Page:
This Southwestern-style corn salad is a testament to how susceptible I am to suggestions about food. If a description or photo of a dish catches my eye, chances are that it will stay on my mind until I exorcise the image by cooking it out of my brain.
In my rather trashy summer read for the moment, Seating Arrangements, the father in the family made a corn and tomato salad for a summer dinner. Bingo – within a few hours I was craving that combination. Before I made his rather plain version of that salad, grilled corn on the cob came across my Pinterest feed. As I salivated over corn kernels with that slightly singed, deliciously cooked-but-crunchy taste, this Southwestern-style grilled corn and tomato salad took shape in my dream.
True grilling wasn’t an option on the day I made this salad, but cooking the kernels over high heat on the stovetop worked well. The resulting salad does not have quite the wonderful charcoal grilled taste my grillmaster would have achieved, but it is certainly as good as corn cooked on a gas grill. The salad has a hint of a deep, smoky flavor too – thanks to a bit of ancho chili powder, making it a great side dish or component for any Tex-Mex meal.
Ancho is the name for dried poblano, a mild-medium heat pepper used in Mexican cooking. It is not the same as what US groceries sell as “chili powder.” That latter designation is used for a mix of various ground chilies and other spices, and its ingredients can vary considerably among different brands. You may not have noticed ancho chili powder before, but I’ve seen it in mainstream groceries, sometimes alphabetically under ancho, and of course in ethnic groceries that carry Mexican ingredients. It is also available through speciality food stores and spice merchants.
Southwestern-Style Corn Salad
Servings – 2-3 Cost $4
- 2 ears of corn (approximately 1¼ – 1½ cups of kernels)
- 2 scallions, chopped
- ½ red pepper and ½ yellow pepper (or 1 pepper of either color), chopped
- 1 medium-sized tomato, chopped
- ⅛ teaspoon jalapeno, minced
- 2 tablespoons chopped cilantro (not to be confused with Italian parsley), minced
- 1 tablespoon + 1 teaspoon fresh lime juice
- 3 tablespoons olive oil
- ½ teaspoon kosher or sea salt
- Freshly ground pepper
- Remove the seeds and pith (inside) of the pepper and the seeds and juicy part of the tomato. Dice the pepper, tomato and scallions – chopping them into pieces not too much bigger than a corn kernel. No need to get obsessive – the aim is a salad in which no single ingredient looks vastly different in size from the others.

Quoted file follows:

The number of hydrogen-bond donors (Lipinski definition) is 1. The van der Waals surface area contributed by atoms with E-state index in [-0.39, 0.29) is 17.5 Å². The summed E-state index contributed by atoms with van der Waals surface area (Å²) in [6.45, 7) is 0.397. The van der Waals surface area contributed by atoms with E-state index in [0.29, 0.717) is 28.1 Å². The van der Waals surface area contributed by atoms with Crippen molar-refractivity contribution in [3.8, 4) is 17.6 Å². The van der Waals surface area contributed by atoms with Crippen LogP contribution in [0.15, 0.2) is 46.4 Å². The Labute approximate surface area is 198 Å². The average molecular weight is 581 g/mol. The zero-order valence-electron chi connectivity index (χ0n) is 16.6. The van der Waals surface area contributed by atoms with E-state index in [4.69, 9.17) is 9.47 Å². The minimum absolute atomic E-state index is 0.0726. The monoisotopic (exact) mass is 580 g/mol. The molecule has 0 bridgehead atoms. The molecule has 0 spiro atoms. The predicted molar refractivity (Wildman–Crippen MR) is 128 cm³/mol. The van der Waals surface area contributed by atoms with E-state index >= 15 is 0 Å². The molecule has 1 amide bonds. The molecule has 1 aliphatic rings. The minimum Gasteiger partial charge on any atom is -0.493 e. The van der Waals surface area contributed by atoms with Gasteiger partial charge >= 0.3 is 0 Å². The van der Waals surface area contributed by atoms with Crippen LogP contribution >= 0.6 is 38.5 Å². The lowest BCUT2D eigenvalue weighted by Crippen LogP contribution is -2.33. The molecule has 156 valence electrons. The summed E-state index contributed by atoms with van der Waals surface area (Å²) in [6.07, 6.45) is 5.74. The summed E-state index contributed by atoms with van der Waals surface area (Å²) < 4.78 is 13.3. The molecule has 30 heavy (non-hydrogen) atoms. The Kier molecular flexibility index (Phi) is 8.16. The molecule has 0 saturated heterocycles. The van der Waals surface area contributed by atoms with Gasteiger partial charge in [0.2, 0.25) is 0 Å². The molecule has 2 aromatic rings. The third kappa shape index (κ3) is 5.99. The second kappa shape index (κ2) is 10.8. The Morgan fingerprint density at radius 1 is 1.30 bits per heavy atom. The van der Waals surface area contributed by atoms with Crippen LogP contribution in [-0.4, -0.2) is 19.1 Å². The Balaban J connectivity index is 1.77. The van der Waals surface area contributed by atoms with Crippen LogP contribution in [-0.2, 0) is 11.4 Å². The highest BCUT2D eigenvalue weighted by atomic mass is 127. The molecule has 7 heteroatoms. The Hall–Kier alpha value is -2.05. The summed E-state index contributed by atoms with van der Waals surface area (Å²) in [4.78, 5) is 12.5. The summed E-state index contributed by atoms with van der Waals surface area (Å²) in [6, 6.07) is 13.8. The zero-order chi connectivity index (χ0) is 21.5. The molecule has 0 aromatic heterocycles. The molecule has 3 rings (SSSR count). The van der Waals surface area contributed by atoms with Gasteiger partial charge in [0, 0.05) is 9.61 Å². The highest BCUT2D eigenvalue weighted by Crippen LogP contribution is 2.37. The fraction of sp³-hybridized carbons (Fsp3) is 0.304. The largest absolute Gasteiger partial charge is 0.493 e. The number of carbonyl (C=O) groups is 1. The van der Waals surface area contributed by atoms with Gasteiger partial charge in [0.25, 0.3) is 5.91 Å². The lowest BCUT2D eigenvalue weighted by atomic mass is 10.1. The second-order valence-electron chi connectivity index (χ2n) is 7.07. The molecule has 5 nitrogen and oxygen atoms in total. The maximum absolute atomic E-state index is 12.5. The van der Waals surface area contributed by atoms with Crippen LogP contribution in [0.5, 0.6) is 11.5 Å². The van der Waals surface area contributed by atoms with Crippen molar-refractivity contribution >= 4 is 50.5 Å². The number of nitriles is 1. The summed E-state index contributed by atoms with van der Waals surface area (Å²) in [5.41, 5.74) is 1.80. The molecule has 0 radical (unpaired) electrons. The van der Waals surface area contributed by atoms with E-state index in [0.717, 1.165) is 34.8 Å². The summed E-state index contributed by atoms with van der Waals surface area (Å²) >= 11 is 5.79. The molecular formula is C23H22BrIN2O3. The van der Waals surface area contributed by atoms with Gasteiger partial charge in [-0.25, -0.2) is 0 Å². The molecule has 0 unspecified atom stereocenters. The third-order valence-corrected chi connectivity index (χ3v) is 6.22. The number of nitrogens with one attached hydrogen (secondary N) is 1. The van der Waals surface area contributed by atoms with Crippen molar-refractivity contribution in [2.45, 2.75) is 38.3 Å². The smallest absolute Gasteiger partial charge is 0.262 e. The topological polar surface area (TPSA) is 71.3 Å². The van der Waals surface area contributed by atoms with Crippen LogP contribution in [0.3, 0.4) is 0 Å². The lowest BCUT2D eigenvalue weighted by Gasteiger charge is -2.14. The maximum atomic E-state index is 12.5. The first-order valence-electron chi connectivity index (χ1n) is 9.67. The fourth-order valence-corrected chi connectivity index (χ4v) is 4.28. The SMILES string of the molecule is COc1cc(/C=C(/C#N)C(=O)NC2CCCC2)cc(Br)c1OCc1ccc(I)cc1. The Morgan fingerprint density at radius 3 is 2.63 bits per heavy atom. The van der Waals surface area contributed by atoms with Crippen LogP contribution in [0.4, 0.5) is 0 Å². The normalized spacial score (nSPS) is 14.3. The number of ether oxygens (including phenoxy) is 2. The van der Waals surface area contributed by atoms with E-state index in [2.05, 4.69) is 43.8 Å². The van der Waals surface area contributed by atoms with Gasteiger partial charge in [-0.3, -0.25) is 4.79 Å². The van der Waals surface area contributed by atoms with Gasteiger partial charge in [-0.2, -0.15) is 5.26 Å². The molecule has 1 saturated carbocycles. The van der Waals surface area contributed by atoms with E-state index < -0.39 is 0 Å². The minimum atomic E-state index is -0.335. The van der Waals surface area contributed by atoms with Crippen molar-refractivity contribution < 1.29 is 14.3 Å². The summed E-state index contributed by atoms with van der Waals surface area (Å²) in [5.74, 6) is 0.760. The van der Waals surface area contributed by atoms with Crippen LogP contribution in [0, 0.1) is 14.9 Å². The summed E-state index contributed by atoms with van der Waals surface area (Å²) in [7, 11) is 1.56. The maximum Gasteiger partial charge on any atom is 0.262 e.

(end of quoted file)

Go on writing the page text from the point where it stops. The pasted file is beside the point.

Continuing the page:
- Mince the cilantro and the jalapeno. (The minced jalapeno is in the photo on the far right above, next to the scallion.) Take it from the voice of experience – avoid touching your face when you cut the jalapeno; if the pepper juice on your hands gets into your eyes, it will burn like no tomorrow. Much of the jalapeno’s heat is in its seeds. I recommend removing them before mincing the pepper. Jalapeno peppers do vary in heat. If you like food spicy, add more after tasting the salad. The same goes for the amount of ancho chili powder. You can add heat and spiciness, but you can’t really tone them down easily once you’ve put in more than you want.
- Pour the diced vegetables and the minced jalapeno and cilantro in the bowl. Mix them.
- Microwave the corn in the husk for 1½ minutes, turning about halfway through. Then let the corn sit for 4-5 minutes to continue cooking before removing the husk and corn “silk” (strings). This microwave cooking method is simple and quick. If you prefer the old-fashioned way, boil enough water in a deep pot to cover the corn. After removing the husks and silk, cook the corn in boiling water for about 5 minutes.
- Carefully slice the kernels off the husks. Pre-heat a pan then add 1 tablespoon of the olive oil. Wait about 20-30 seconds for the oil to heat, then add the corn kernels and cook them over high heat for about 3 minutes, turning them frequently as they crackle and brown. When the corn is done, add the kernels to the bowl.
- Mix the lime juice, remaining 2 tablespoons of olive oil, salt and pepper. Shaking them in a tightly closed jar or container is an easy way to do that. Spread the dressing over the salad and let it refrigerate for at least an hour so the flavors meld. This combination is a basic vinaigrette, with lime juice instead of lemon or vinegar.
Serve with avocado and tortillas, or any other way that suits you. I ate the leftovers of this batch for lunch with cold rice – delicious.